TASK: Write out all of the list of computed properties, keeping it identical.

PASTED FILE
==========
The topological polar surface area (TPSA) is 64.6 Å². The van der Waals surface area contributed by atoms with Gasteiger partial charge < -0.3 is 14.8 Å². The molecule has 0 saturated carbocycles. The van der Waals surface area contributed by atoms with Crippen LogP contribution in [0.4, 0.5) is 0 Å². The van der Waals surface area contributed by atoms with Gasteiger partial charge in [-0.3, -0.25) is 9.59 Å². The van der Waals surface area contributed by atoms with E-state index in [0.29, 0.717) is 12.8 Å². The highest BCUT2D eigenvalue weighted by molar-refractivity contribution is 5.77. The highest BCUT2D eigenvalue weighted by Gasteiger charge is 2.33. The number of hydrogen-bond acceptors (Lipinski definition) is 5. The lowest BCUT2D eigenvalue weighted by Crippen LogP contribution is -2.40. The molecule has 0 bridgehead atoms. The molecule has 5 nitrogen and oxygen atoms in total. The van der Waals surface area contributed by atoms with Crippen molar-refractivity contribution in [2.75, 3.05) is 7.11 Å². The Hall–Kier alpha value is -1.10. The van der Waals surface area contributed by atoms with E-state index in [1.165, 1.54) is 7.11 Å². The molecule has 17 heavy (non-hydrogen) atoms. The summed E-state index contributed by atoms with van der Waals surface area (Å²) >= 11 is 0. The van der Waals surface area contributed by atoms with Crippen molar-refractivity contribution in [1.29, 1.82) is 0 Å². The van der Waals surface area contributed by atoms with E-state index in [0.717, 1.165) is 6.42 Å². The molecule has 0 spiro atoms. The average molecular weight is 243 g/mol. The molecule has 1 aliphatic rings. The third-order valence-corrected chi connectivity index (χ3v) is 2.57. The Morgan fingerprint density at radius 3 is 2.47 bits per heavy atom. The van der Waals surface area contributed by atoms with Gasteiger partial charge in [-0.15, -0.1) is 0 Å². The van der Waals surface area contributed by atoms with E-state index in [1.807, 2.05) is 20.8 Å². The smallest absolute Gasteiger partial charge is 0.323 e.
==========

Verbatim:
The topological polar surface area (TPSA) is 64.6 Å². The van der Waals surface area contributed by atoms with Gasteiger partial charge < -0.3 is 14.8 Å². The molecule has 0 saturated carbocycles. The van der Waals surface area contributed by atoms with Crippen LogP contribution in [0.4, 0.5) is 0 Å². The van der Waals surface area contributed by atoms with Gasteiger partial charge in [-0.3, -0.25) is 9.59 Å². The van der Waals surface area contributed by atoms with E-state index in [0.29, 0.717) is 12.8 Å². The highest BCUT2D eigenvalue weighted by molar-refractivity contribution is 5.77. The highest BCUT2D eigenvalue weighted by Gasteiger charge is 2.33. The number of hydrogen-bond acceptors (Lipinski definition) is 5. The lowest BCUT2D eigenvalue weighted by Crippen LogP contribution is -2.40. The molecule has 0 bridgehead atoms. The molecule has 5 nitrogen and oxygen atoms in total. The van der Waals surface area contributed by atoms with Crippen molar-refractivity contribution in [2.75, 3.05) is 7.11 Å². The Hall–Kier alpha value is -1.10. The van der Waals surface area contributed by atoms with E-state index in [1.165, 1.54) is 7.11 Å². The molecule has 17 heavy (non-hydrogen) atoms. The summed E-state index contributed by atoms with van der Waals surface area (Å²) >= 11 is 0. The van der Waals surface area contributed by atoms with Crippen molar-refractivity contribution in [1.29, 1.82) is 0 Å². The van der Waals surface area contributed by atoms with E-state index in [0.717, 1.165) is 6.42 Å². The molecule has 0 spiro atoms. The average molecular weight is 243 g/mol. The molecule has 1 aliphatic rings. The third-order valence-corrected chi connectivity index (χ3v) is 2.57. The Morgan fingerprint density at radius 3 is 2.47 bits per heavy atom. The van der Waals surface area contributed by atoms with Gasteiger partial charge in [-0.15, -0.1) is 0 Å². The van der Waals surface area contributed by atoms with E-state index in [1.807, 2.05) is 20.8 Å². The smallest absolute Gasteiger partial charge is 0.323 e.